Two federal judges held the reporters in contempt for refusing to reveal their sources to Lee. The journalists had argued that he could obtain the information elsewhere.

U.S. District Judge Rosemary Collyer signed an order Friday vacating the contempt proceedings against the reporters, H. Josef Hebert of The Associated Press, James Risen of The New York Times, Bob Drogin of the Los Angeles Times, Walter Pincus of The Washington Post, and Pierre Thomas, formerly of CNN and now working for ABC News.

CNN, in a separate statement, said it declined to join in the settlement "because we had a philosophical disagreement over whether it was appropriate to pay money to Wen Ho Lee or anyone else to get out from under a subpoena."

The reporters had appealed the contempt rulings to the Supreme Court. The justices recently delayed a decision on whether to take up the reporters' case after being told a settlement was near.

Lucy Dalglish, executive director of the Reporters Committee for Freedom of the Press, called the payment unusual and perhaps unprecedented.

"I'm certainly not happy about this, but I'm not sure I could have dreamed up a better result," Dalglish said. "On the positive side, it appears that this result will allow these reporters to continue to protect their sources."

The settlement underscores the need for a federal law that would shield reporters from having to disclose their sources, she said.



Read New York Post May 24, 2006 by Kyle Smith

AL GORE'S global-warming documentary, "An Incon venient Truth," is sure to get an Oscar nomination for Best Documentary, but Gore should campaign for Best Actor, too.

Avoiding the usual vein-popping diatribes, he comes across as learned, calm and folksy. But much of what Gore says in this slide show he gives to people whose minds are not yet fully formed (undergraduates, actors) is absurd, and his assertions often contradict each other.

He implies that no reputable scientists dispute anything he says - basically, that the ice caps are melting and people on the 50th floor of the Empire State Building had better learn to swim. But there is wide disagreement about whether humans are causing global warming (climate change preceded the invention of the Escalade) and about whether we should be worried about the trends. Look carefully at Gore's charts and you'll see that the worst horrors take place in the future of his imagination.

His implication that he is our only hope - every ticket bought for this movie amounts to a soft-money contribution to his 2008 campaign - is ridiculous. He and his friends were in charge for eight years. His charts say global warming got worse in that time. The environment doesn't seem to care whether the president is a Texas oilman or the Man from Hope.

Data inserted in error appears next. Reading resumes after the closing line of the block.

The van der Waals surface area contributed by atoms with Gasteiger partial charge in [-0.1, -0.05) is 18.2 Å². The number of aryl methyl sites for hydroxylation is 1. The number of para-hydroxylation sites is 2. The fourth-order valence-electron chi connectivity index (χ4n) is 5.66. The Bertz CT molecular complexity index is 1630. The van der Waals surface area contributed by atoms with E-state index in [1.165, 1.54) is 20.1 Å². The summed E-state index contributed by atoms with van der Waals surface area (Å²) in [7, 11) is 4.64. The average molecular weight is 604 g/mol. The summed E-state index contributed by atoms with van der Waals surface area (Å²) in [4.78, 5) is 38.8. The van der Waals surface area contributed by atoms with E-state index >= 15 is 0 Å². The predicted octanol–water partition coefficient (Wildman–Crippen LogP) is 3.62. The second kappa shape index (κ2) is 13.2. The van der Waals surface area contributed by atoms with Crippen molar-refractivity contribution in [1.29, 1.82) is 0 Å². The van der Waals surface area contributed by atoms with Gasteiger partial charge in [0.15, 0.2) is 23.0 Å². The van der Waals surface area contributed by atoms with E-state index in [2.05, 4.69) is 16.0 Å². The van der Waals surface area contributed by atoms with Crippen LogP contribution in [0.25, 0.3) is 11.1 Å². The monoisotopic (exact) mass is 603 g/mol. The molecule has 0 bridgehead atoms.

Global warming hasn't noticed that we got the lead out of our gasoline or that Stage One smog days in Los Angeles fell from 121 in 1977 to zero in 2004. All regulations and taxes to date have done nothing. Does this hint that pollution isn't the cause?

Gore claims, with pie-chart-in-the-sky dreaminess, that unspecified measures can reduce emissions to 1970 levels. He assesses the tradeoff between the economy and the environment with the kind of buffoonery you'd expect in a Marxist comic book, displaying a cartoon of a scale with Earth on one side and bars of gold on the other. "OK, on one side we have gold bars," he says. "Mmm, mmm, don't they look good!"

Why doesn't he get specific and replace the "gold bar" side of the scale with, say, a $50,000 tax on SUVs? The ensuing destruction of the car business would hurt blue-collar workers, not the rich. What if global warming continued unabated? Gore's faith-based pessimism would lead him to call for even more taxes.

People are skeptical about global warming because it builds up to the same chorus as every other lefty hymn: more taxes, more hypocritical scolding (the film is the brainchild of Larry David's wife, Laurie, part of the community of people who drive a Prius to the private plane) and especially more America-bashing.

Gore says that America, alone, is the problem. Taking us to China, he ignores the filth spewed into the air by its coal-fired cities. He does not meet with bronchitic citizens who wear surgical masks outdoors and pause to hawk up brown gunk every few minutes. Instead, he tells us America is lagging behind. "China," he says, "is on the cutting edge" of environmentalism. Nonsense.

Gore is a dangerous evangelist for whom all roads lead to his sole, holy revelation. Remember how his son was injured in a car accident, the story he told at the 1992 convention? He's still telling it, and what was once touching has become exploitative. This time, the accident's meaning is that he wondered whether the Earth would still be there for his son. (Never mind that earlier in the film, he dates his eco-awakening to his Harvard years).

A sister who smoked and died of lung cancer? The lesson is that those who used to deny that smoking caused disease were wrong, so anyone who doubts catastrophic global warming must also be wrong.

Still not convinced that Gore's mind has only one emission? "We have to think differently about war," he says, referring to environmental effects of weapons. "We can't just mindlessly continue the patterns of the past." It's a chilling statement: Even when bombs are flying, Gore promises to measure CO2 first.

The man's shamelessness is astounding when he compares himself to Churchill, but that's not the worst of it. The final shot of Gore shows him bravely silhouetted against the cosmos, a lone figure tenderly surveying the firmament. The job he really wants, no recount can give him.